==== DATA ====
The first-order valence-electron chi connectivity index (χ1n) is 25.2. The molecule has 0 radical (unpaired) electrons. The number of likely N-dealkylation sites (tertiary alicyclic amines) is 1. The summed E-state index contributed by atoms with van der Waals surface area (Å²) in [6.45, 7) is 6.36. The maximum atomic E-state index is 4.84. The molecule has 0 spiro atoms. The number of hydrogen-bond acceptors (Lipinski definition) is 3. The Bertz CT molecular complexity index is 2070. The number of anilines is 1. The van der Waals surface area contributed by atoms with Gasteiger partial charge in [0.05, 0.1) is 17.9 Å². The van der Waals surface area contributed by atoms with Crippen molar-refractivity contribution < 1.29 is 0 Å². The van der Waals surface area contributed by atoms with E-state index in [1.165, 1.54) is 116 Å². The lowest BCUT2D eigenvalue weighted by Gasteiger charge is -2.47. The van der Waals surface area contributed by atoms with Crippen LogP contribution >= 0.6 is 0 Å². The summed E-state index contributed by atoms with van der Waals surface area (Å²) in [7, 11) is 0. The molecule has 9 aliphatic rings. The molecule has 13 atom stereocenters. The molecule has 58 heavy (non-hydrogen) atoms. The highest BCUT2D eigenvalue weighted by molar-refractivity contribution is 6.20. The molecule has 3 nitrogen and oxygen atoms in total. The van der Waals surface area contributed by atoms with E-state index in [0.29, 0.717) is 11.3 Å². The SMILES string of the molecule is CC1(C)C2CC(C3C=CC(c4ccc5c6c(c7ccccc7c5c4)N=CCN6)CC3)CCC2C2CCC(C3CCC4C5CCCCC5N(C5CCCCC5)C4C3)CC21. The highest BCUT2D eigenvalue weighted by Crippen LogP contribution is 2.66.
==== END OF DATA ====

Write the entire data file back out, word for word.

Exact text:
The first-order valence-electron chi connectivity index (χ1n) is 25.2. The molecule has 0 radical (unpaired) electrons. The number of likely N-dealkylation sites (tertiary alicyclic amines) is 1. The summed E-state index contributed by atoms with van der Waals surface area (Å²) in [6.45, 7) is 6.36. The maximum atomic E-state index is 4.84. The molecule has 0 spiro atoms. The number of hydrogen-bond acceptors (Lipinski definition) is 3. The Bertz CT molecular complexity index is 2070. The number of anilines is 1. The van der Waals surface area contributed by atoms with Gasteiger partial charge in [0.05, 0.1) is 17.9 Å². The van der Waals surface area contributed by atoms with Crippen molar-refractivity contribution < 1.29 is 0 Å². The van der Waals surface area contributed by atoms with E-state index in [1.165, 1.54) is 116 Å². The lowest BCUT2D eigenvalue weighted by Gasteiger charge is -2.47. The van der Waals surface area contributed by atoms with Crippen LogP contribution >= 0.6 is 0 Å². The summed E-state index contributed by atoms with van der Waals surface area (Å²) in [7, 11) is 0. The molecule has 9 aliphatic rings. The molecule has 13 atom stereocenters. The molecule has 58 heavy (non-hydrogen) atoms. The highest BCUT2D eigenvalue weighted by molar-refractivity contribution is 6.20. The molecule has 3 nitrogen and oxygen atoms in total. The van der Waals surface area contributed by atoms with E-state index in [0.29, 0.717) is 11.3 Å². The SMILES string of the molecule is CC1(C)C2CC(C3C=CC(c4ccc5c6c(c7ccccc7c5c4)N=CCN6)CC3)CCC2C2CCC(C3CCC4C5CCCCC5N(C5CCCCC5)C4C3)CC21. The highest BCUT2D eigenvalue weighted by Crippen LogP contribution is 2.66.